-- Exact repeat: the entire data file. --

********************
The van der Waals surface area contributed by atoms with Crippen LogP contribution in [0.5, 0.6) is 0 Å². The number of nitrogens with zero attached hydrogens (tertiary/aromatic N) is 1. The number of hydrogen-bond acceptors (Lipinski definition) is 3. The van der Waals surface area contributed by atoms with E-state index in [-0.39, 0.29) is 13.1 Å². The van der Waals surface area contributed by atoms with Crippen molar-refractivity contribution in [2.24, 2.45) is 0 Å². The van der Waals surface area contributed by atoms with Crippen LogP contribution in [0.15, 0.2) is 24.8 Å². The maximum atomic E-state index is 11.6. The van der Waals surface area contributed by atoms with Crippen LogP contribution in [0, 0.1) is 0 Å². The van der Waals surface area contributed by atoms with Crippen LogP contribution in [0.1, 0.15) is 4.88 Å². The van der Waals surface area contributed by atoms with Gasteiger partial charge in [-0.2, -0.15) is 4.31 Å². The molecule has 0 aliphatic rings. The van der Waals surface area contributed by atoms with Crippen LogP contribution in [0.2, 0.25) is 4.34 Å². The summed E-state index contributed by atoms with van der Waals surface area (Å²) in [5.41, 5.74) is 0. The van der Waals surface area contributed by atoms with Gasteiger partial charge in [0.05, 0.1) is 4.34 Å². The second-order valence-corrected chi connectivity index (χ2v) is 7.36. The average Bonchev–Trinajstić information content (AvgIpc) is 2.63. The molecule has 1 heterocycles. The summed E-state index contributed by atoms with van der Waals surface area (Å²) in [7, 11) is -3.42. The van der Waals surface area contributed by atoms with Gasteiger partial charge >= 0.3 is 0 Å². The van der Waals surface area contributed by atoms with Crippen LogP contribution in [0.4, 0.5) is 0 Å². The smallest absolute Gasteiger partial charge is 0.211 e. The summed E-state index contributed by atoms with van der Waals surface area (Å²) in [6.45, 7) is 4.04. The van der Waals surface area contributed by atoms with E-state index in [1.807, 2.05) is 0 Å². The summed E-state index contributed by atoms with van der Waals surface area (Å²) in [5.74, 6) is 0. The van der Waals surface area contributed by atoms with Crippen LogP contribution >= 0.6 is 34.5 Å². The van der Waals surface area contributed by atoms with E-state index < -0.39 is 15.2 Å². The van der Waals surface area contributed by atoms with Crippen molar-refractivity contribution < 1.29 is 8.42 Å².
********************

The van der Waals surface area contributed by atoms with Crippen LogP contribution in [0.5, 0.6) is 0 Å². The number of nitrogens with zero attached hydrogens (tertiary/aromatic N) is 1. The number of hydrogen-bond acceptors (Lipinski definition) is 3. The van der Waals surface area contributed by atoms with E-state index in [-0.39, 0.29) is 13.1 Å². The van der Waals surface area contributed by atoms with Crippen molar-refractivity contribution in [2.24, 2.45) is 0 Å². The van der Waals surface area contributed by atoms with Crippen LogP contribution in [0.15, 0.2) is 24.8 Å². The maximum atomic E-state index is 11.6. The van der Waals surface area contributed by atoms with Crippen LogP contribution in [0, 0.1) is 0 Å². The van der Waals surface area contributed by atoms with Crippen LogP contribution in [0.1, 0.15) is 4.88 Å². The van der Waals surface area contributed by atoms with Gasteiger partial charge in [-0.2, -0.15) is 4.31 Å². The molecule has 0 aliphatic rings. The van der Waals surface area contributed by atoms with Crippen LogP contribution in [0.2, 0.25) is 4.34 Å². The summed E-state index contributed by atoms with van der Waals surface area (Å²) in [5.41, 5.74) is 0. The van der Waals surface area contributed by atoms with Gasteiger partial charge in [0.05, 0.1) is 4.34 Å². The second-order valence-corrected chi connectivity index (χ2v) is 7.36. The average Bonchev–Trinajstić information content (AvgIpc) is 2.63. The molecule has 1 heterocycles. The summed E-state index contributed by atoms with van der Waals surface area (Å²) in [7, 11) is -3.42. The van der Waals surface area contributed by atoms with Gasteiger partial charge >= 0.3 is 0 Å². The van der Waals surface area contributed by atoms with Crippen LogP contribution in [0.4, 0.5) is 0 Å². The smallest absolute Gasteiger partial charge is 0.211 e. The summed E-state index contributed by atoms with van der Waals surface area (Å²) in [6.45, 7) is 4.04. The van der Waals surface area contributed by atoms with E-state index in [1.807, 2.05) is 0 Å². The summed E-state index contributed by atoms with van der Waals surface area (Å²) in [5.74, 6) is 0. The van der Waals surface area contributed by atoms with Crippen LogP contribution >= 0.6 is 34.5 Å². The van der Waals surface area contributed by atoms with E-state index < -0.39 is 15.2 Å². The van der Waals surface area contributed by atoms with Crippen molar-refractivity contribution < 1.29 is 8.42 Å².